Increased Plan Catch-Up Contributions for Participants in their early 60’s
Beginning in 2025, workers who are aged 60, 61, 62 and 63 can contribute more to their 401(k) plan. The catch-up contribution amount is increasing to $10,000 (indexed for inflation).
Similarly, SIMPLE IRA’s will have the catch up contribution amounts increased to $5,000 (indexed for inflation) beginning in 2025.
New Rules for Qualified Charitable Distributions (QCD’s)
The age at which you can make a QCD remains unchanged at 70.5. QCDs are a great way to benefit the charity of your choice while reducing your future RMDs and lowering your tax bill. There are however, two modifications to the QCD rules:
- Maximum Annual QCD Amount Indexed For Inflation. When the QCD provision was first introduced more than 15 years ago, the maximum annual QCD amount was limited to $100,000. Since then, the maximum amount has remained the same. Beginning in 2024, however, the QCD limit will change for the first time ever as it will be linked to inflation; an
- One-Time Opportunity To Use QCD To Fund A Split-Interest Entity. Beginning in 2023, taxpayers may take advantage of a one-time opportunity to use a QCD to fund a Charitable Remainder UniTrust (CRUT), Charitable Remainder Annuity Trust (CRAT), or Charitable Gift Annuity (CGA)
At first glance, the ability to fund a CRUT, CRAT, or CGA with a QCD may seem like a significant benefit for some IRA owners, since it essentially allows you to remove funds from a traditional IRA tax-free to pass on to future generations free of income or estate tax. However, the reality is that there are a lot of strings attached to the provision that make it not quite the deal it may appear to be at first, especially for those interested in using their IRAs to fund a CRUT or CRAT. More details to follow in the future.
Qualified Longevity Annuity Contracts (QLACs)
SECURE 2.0 increases the maximum amount that can be used to purchase QLACs to $200,000 (up from $145,000 in 2022 and what would have been $155,000 for 2023).
There are a number of new rules under Secure Act 2.0 for accessing retirement funds in times of need. These include:
- The age 50 exception has been included to include private sector firefighters.
- The age 50 exception has been expanded to include state and local corrections officers.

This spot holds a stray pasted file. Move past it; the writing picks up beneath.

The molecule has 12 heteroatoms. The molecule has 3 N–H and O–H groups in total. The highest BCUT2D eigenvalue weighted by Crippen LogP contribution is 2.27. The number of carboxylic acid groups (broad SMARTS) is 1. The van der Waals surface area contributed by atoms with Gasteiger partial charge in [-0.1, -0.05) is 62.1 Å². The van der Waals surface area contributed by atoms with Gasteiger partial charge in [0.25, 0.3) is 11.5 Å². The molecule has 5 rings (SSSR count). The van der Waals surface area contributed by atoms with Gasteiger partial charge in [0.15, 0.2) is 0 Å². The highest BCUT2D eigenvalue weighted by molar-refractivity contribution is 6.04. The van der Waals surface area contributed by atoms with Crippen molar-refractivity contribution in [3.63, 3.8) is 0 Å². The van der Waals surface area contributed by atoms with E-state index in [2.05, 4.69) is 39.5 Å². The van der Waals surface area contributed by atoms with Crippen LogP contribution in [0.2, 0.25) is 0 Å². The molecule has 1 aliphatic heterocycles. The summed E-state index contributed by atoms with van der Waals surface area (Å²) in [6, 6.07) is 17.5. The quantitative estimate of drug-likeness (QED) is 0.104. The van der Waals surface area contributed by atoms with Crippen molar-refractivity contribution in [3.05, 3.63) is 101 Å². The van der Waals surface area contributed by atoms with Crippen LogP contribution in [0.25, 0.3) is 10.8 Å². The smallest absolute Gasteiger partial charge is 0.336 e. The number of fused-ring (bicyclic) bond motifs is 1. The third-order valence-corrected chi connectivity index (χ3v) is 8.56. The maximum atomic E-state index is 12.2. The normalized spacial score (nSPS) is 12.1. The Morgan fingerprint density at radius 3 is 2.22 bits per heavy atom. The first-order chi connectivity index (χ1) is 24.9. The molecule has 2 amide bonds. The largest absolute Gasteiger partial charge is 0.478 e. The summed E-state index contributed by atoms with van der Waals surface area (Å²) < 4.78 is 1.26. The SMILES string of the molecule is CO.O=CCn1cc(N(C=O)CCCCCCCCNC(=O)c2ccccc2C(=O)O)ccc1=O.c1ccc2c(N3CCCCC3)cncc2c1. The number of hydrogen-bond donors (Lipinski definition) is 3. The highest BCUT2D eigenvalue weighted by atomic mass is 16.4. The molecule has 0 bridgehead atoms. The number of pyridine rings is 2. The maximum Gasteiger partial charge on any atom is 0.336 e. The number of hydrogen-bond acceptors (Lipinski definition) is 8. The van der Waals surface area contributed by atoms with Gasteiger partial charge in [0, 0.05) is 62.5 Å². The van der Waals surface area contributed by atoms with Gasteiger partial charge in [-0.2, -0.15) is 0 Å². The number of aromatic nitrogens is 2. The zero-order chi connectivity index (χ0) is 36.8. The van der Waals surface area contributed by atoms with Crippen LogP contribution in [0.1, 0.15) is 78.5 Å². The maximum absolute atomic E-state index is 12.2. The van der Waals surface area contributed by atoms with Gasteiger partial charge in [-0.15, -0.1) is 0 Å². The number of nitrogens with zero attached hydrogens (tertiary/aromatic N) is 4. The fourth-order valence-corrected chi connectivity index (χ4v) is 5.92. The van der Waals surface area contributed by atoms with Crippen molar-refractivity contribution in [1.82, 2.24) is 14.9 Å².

- The age 50 exception has been included to include qualifying workers with more than 25 years of service with a single employer.
- The permanent reinstatement of smaller qualified disaster distributions.
- The creation of exceptions for individuals with a terminal illness.
- The creation of a new emergency withdrawal exception.
- The creation of an new exemption for qualified long-term care distributions.
What’s not in the Bill?
SECURE Act 2.0 contains no provisions that:
- Limit the use of the Back-Door Roth or Mega-Back-Door Roth contributions;
- Place new limits on who can make Roth conversions;
- Create non-age-based RMDs (e.g., require balances in excess of a specified amount to be distributed);
- Change the age at which QCDs can be made (as it continues to be age 70 ½);
- Implement new restrictions on Qualified Small Business Stock (QSBS);
- Eliminate new types of investments (e.g., privately held investments) from being eligible to be purchased with IRA money; or
- Correct or clarify the manner in which the 10-Year Rule created by the original SECURE Act should be implemented for Non-Eligible Designated Beneficiaries.
There are many complexities to the Secure Act 2.0 and we will continue to keep you abreast of all that it entails and ensure you are adhering to it. There are now more dates, rules and numbers to keep track of and we will make sure you are in compliance with all of it.
This commentary reflects the personal opinions, viewpoints and analyses of the Seaside Wealth Management, Inc. employees providing such comments, and should not be regarded as a description of advisory services provided by Seaside Wealth Management, Inc. or performance returns of any Seaside Wealth Management, Inc. client. The views reflected in the commentary are subject to change at any time without notice. Nothing in this commentary constitutes investment advice, performance data or any recommendation that any particular security, portfolio of securities, transaction or investment strategy is suitable for any specific person. Any mention of a particular security and related performance data is not a recommendation to buy or sell that security. Seaside Wealth Management, Inc. manages its clients’ accounts using a variety of investment techniques and strategies, which are not necessarily discussed in the commentary. Investments in securities involve the risk of loss. Past performance is no guarantee of future results.